Chest muscles are among the largest in your upper body, and that is why it is better to perform more sets of exercises with these muscles than with the smaller muscle groups. Do 7 to 12 sets of chest exercises per workout, although true beginners should start with one set. By the way, 12 sets doesn't mean a dozen sets of the same exercise; you may want to do 3 or 4 different exercises. Also, remember to begin each exercise with an easy warm-up set.
There are 3 parts to an overall good chest workout. One exercise needs to be a size builder; a compound movement where you use as much weight as you can and still do 6-10 controlled reps. The best exercise for this is either flat bench presses or dumbbells. I don't think you can go wrong either way as long as your watching you're form.
Second, every chest routine needs an exercise for the upper chest. Incline flies, incline dumbbell press or incline barbell press all work well.
Finally, to carve out the valley between your pecs, no chest routine should would be complete without some sort of cross-over movement. Experienced bodybuilders who already have a good base of mass can go into cable movements. For the rest of us who are still building a base of muscle, dumbbell flies work best here.
The general rule for the number of repetitions is 8 to 15. However, if you want to find out what your max bench press is (one of the oldest bodybuilding traditions), you need to press the maximum amount of weight in one rep. If you're going for your one-rep max, do a few warm-up sets and gradually increasing the weight.
For dumbbell press, start seated on a bench with the weights resting up and down on your quads. Lay back and swing the weights back to the point where the corners of each dumbbell are just touching your outer pecs. Push the weight up, bringing them slightly closer together at the top of the movement. Lower the weight back down slowly; two seconds on the way down for every second on the way up. Repeat.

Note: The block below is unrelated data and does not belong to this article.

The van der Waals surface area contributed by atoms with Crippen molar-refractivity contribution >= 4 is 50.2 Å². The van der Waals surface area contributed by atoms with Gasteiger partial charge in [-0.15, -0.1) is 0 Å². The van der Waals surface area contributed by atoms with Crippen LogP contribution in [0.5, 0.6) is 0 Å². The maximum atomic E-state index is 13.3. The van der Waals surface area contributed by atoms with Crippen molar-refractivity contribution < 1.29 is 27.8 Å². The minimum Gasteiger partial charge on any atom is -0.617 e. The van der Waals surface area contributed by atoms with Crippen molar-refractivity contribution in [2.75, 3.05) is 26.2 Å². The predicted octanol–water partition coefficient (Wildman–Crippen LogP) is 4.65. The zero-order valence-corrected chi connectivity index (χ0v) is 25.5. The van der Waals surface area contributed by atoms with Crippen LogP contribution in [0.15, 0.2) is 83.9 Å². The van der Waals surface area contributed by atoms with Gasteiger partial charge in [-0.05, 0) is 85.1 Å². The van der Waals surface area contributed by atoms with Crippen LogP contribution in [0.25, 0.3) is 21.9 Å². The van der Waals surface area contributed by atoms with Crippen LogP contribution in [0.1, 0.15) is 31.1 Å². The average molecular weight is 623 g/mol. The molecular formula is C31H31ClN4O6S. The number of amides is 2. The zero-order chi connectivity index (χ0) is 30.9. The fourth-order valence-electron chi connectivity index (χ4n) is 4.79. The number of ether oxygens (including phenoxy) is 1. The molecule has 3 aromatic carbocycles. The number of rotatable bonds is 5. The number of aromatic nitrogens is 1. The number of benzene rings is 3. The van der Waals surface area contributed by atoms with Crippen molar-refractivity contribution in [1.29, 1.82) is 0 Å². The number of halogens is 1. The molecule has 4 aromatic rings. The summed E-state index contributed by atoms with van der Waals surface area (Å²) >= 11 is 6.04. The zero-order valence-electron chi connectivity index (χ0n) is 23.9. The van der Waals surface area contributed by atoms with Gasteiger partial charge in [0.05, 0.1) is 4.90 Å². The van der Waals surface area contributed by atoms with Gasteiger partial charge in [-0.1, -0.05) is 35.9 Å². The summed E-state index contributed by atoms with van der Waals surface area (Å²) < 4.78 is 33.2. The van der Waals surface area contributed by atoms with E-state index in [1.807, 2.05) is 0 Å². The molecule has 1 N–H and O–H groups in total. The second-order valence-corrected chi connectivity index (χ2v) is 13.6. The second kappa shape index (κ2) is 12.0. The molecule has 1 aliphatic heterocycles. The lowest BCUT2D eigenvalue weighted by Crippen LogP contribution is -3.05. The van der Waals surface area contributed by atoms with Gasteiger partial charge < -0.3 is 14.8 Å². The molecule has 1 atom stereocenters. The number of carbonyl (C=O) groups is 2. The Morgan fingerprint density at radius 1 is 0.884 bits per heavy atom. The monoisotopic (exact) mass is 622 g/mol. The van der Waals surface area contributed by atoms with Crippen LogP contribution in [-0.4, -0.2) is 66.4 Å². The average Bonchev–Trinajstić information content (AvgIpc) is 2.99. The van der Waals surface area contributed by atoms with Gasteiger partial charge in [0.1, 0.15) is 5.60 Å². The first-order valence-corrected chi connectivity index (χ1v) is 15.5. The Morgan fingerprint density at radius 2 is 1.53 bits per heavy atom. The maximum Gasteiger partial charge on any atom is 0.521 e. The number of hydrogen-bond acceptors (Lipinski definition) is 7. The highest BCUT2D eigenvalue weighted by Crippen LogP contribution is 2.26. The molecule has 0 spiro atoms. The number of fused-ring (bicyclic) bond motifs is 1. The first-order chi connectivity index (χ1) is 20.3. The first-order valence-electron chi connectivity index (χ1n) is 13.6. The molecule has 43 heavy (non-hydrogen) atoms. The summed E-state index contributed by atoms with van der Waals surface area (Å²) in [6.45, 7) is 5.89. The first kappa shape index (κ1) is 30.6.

For barbell press, Lie on your back on a flat bench, feet flat on the floor either side. Grip barbell with hands a little more than shoulder width apart. Hold barbell above your upper chest, arms straight. Bending elbows, slowly lower barbell towards your chest without touching it. Push barbell straight up over your chest; straighten arms and lock elbows. Slowly lower barbell and repeat. Use a spotter to hold the barbell for you at the start and end of this exercise.
You may want to try alternating between the barbell and dumbbells to get the best of both worlds. If you have symmetry problems then use the barbell. The bar will keep your hands the same distance apart and force your arms to go through exactly the same motion. By keeping the bar straight, you will distribute the load more evenly and allow the weaker side to catch up.
Incline Bench Press
For dumbbells, lie squarely on an incline bench set at about 40 degrees, dumbbells should be no wider than shoulder width, grasp the dumbbells with an overhand grip. Keep your feet flat on the floor and your back straight. Now for the motion, press slowly upwards toward the ceiling, just until your arms lock out, Pause, and then lower the dumbbells until they reach chest height. Repeat movement.
For barbell press, lie back on an incline bench set at about 40 degrees, with your back and head on the incline, feet flat on the floor. Grip barbell with hands a little more than shoulder width apart. Hold barbell above your upper chest, arms straight. Bending elbows, slowly lower barbell towards your upper chest just enough to make light contact. Push barbell straight up over your chest; straighten
| arms and lock elbows. Slowly lower barbell and repeat. Use a spotter to hold the barbell for you at the start and end of this exercise.
This is the exercise to do for upper pec mass.
Decline Bench Press
Lie back on a decline bench. Grip barbell with hands a little more than shoulder width apart. Hold barbell above your lower chest, arms straight. Bending elbows, slowly lower barbell towards your lower chest, about level with the lower limit of your pectorals. Push barbell straight up, slowly lower and repeat, keeping your head and back flat on the bench. Use a spotter to hold the barbell for you at the start and end of this exercise.